GS: Do you own any of the systems, or are you more kind of like a backseat gamer?

SG: I am the guy who looks over the shoulder of my friends and cheers them on and gets vicarious enjoyment.

GS: So are you going to be playing Mass Effects, or are you going to be getting one of your friends to play it and just kind of hang out and watch?

SG: I'm sure as hell going to try it. I'm excited to try it. It's a cool-looking game. The sad reality is that I'll have to play it by myself so that I'm not insulted relentlessly by all my buddies who are good at it. And then eventually if I want to see how the game actually is played I'll probably watch one of them.

GS: Was there a particular video game that changed your life, for better or for worse?

An all-star cast of film and television actors will lend their voices for Mass Effect.
An all-star cast of film and television actors will lend their voices for Mass Effect.

SG: Definitely Ms. Pac-Man. I started playing it when I was about 8 years old. Same as everybody who was eight at the time when it came out. And I played it all the time. I was traveling to and from New York for auditions when I was a kid, and my mom and I had time to kill in the train station waiting for trains and such. And there was an arcade that had like 10 Ms. Pac-Man machines. And I would just watch these hustlers play the game over and over and over again, and they spent hours and hours and hours, and just gambled on it. And I would study what they did and paid attention to the patterns that they played, and just played over and over and over again. I think it changed a lot of people's lives. It was the first time that girls were coming to an arcade--to play Ms. Pac-Man.

GS: We're seeing a lot of Hollywood talent getting roped in to do game stuff. Do you think that's a good thing?

SG: I don't know that there's really a downside to it, in a day and age when the Hollywood studio system is desperately searching for new and original content. They're turning everywhere. You know, comics have become really popular. Video games have become really popular. What's nice is that people are accepting all these other mediums which are really rich in story and character, [it] can be a jumping off point for other types of media. I like that instead of making another disposable romantic comedy, people are making a Resident Evil adventure movie. I'm not opposed to that. So, the crossover is just kind of natural. We're in a place where there isn't the same kind of distinction between television and film actors. So, it only stands to reason that people are being approached to do all types of things.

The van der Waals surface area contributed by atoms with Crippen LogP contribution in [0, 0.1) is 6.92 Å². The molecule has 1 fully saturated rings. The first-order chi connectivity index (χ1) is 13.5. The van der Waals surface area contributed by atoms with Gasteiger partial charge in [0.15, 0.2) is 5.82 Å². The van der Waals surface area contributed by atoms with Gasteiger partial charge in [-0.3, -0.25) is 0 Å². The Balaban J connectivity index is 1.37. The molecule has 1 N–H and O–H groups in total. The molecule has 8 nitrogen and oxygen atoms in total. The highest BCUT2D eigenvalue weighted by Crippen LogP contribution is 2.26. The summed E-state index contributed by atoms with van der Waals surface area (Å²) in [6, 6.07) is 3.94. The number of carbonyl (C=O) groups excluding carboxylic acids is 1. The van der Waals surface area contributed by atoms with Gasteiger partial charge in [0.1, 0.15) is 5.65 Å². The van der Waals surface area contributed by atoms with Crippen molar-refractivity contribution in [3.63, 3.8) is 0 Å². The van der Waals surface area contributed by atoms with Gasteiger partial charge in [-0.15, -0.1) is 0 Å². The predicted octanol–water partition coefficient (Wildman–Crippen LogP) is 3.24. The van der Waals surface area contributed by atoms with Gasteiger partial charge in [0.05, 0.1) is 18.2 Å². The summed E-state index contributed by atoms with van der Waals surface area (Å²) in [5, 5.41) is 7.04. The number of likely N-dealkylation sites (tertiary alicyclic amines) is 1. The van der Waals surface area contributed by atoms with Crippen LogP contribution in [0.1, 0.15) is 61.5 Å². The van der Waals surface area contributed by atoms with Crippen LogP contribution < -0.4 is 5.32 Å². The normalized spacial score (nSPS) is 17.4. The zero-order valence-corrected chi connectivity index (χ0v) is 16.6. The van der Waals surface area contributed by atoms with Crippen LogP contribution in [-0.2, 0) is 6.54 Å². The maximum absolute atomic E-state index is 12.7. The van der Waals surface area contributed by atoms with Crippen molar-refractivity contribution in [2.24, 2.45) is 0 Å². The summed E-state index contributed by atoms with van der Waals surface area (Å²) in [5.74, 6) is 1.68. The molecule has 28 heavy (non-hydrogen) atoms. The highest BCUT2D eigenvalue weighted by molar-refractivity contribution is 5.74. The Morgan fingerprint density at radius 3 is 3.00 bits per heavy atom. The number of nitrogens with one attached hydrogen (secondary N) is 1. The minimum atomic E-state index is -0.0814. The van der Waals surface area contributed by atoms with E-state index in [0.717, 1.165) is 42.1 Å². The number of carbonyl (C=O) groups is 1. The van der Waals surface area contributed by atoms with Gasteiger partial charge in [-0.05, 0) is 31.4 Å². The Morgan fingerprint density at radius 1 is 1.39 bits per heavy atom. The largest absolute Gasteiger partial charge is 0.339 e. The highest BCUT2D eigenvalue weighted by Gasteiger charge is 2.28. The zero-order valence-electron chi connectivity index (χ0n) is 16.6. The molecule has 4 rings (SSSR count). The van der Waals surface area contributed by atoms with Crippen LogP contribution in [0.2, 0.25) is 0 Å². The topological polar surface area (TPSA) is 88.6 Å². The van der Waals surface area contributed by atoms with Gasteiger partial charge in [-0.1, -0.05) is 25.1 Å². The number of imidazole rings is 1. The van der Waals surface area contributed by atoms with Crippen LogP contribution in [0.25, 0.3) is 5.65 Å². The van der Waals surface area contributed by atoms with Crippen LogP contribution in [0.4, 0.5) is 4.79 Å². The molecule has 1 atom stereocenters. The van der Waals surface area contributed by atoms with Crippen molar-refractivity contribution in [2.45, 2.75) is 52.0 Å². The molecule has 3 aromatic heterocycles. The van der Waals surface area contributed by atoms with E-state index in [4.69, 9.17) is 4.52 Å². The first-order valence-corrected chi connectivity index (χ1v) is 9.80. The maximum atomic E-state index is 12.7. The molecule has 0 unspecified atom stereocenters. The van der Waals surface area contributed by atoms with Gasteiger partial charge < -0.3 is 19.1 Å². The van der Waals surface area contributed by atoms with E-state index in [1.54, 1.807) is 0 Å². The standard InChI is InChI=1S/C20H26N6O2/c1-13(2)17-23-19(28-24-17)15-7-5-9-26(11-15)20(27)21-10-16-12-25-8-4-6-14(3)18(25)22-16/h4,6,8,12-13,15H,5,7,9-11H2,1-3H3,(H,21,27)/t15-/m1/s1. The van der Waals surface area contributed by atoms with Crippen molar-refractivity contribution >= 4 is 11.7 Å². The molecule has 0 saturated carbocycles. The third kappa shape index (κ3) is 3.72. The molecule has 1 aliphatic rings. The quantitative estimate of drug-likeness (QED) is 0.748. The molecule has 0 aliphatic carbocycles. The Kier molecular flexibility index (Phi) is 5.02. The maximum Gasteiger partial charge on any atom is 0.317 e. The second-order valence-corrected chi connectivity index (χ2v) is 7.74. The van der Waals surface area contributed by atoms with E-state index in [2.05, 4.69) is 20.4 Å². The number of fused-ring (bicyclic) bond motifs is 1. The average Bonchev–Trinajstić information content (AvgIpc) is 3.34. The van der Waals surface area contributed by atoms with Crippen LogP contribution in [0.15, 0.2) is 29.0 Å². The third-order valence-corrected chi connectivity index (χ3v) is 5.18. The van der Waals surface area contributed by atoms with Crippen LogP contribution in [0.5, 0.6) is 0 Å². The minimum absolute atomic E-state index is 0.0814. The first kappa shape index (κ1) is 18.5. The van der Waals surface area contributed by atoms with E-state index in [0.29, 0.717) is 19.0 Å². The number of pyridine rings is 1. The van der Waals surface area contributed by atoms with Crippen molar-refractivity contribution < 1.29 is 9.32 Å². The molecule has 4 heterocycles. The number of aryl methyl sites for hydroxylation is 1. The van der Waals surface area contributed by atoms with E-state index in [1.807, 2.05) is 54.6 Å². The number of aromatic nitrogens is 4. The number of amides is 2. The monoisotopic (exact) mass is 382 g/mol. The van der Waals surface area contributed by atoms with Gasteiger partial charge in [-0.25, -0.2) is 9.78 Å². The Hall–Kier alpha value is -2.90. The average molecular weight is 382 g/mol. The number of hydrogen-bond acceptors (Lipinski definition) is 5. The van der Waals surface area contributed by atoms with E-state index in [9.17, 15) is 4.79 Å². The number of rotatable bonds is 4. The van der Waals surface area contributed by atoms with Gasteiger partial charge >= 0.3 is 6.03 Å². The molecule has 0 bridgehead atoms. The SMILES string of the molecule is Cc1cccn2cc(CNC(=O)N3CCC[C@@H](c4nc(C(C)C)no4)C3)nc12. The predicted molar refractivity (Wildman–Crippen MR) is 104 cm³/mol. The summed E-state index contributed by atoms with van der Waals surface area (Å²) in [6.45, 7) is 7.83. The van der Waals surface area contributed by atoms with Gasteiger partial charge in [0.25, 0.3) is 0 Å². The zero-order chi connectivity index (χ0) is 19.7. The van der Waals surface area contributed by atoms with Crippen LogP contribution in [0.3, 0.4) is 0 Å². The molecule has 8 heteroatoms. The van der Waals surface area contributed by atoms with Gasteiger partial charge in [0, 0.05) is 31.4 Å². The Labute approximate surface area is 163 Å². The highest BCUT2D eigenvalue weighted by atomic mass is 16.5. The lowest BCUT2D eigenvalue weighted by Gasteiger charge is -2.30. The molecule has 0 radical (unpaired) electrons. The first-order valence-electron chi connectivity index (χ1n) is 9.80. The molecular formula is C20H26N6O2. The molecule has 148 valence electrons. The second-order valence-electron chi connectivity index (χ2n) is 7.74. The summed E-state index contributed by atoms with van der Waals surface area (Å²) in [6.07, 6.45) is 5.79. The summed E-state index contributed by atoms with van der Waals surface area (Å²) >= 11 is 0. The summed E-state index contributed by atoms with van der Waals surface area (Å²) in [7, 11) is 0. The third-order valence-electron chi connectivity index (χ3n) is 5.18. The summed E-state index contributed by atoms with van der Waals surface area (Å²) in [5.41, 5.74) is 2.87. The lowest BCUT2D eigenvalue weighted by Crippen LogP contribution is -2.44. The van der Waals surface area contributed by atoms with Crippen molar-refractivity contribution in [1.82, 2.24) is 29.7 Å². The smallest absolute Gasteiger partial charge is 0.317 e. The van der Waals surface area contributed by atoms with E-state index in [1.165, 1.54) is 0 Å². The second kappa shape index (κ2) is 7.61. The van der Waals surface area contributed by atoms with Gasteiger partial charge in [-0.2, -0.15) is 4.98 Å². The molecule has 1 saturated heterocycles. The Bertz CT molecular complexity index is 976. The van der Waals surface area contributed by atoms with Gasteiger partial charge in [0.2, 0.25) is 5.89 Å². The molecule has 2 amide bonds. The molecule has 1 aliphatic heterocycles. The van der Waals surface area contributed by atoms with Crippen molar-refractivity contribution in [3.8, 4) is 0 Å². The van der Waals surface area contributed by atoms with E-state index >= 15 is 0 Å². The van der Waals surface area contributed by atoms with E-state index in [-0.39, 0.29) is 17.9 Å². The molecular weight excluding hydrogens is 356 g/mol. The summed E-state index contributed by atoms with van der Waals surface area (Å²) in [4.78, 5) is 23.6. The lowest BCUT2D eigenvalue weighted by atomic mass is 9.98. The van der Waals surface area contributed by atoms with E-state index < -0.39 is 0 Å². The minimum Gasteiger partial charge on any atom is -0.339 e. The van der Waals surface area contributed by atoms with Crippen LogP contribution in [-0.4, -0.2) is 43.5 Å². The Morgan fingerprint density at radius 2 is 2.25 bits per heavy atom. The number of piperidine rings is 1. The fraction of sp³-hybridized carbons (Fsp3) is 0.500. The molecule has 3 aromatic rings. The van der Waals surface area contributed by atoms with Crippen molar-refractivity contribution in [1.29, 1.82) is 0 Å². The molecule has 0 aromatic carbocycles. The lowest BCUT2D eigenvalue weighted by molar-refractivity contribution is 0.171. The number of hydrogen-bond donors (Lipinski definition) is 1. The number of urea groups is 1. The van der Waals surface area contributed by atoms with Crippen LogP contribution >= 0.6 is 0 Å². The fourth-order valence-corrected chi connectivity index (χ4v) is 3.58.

GS: You're of the age where games were kind of a part of your life; if you look at society right now, kids just grow up and they don't think anything of it. When games came out there was kind of a nerd stigma, but now they're kind of widely accepted. Do you think games are finally part of the mainstream?

SG: Definitely. Yeah. There's all sorts of thing that were considered nerdy or geeky or there was a stigma attached to them, and they've become socially accepted just because people are realizing--I hope--on a grander scale that intolerance is really unacceptable. And people are looking to find value--or, at least, open to finding the value in things that they never considered before.

GS: Nice.

SG: Turned it into a social statement! [Laugh.]

GS: And Mass Effect is all about social statements.

SG: It really is.

GS: Now, you talked about exploring new things. Are we going to see you in games more? Because we've seen you pop up here and there.

SG: [Laugh.] I'm certainly not opposed to it, but I'm fairly picky with what I like to do, so trying to pick stuff that's going to be really cool or fun.

GS: And so does this mean now that you're sort of leaning more toward game stuff, that you're going to make a concerted effort? Like, if we talk to you in '08, are we going to hear that, "I finished Mass Effect," or I moved up beyond--

SG: [Laugh.] Maybe in the third quarter of '08. I'll be like, "I finally got to the second level!" That'd probably be more accurate. Cause if I start playing the second I get the copy of it, and play it through until the third quarter of '08, I might get to the second level.

GS: The developers can help you cheat, just so you know.

SG: I don't like to cheat.

GS: All right.

SG: Although I probably would, because I'd like to see how the game ends. [Laugh.]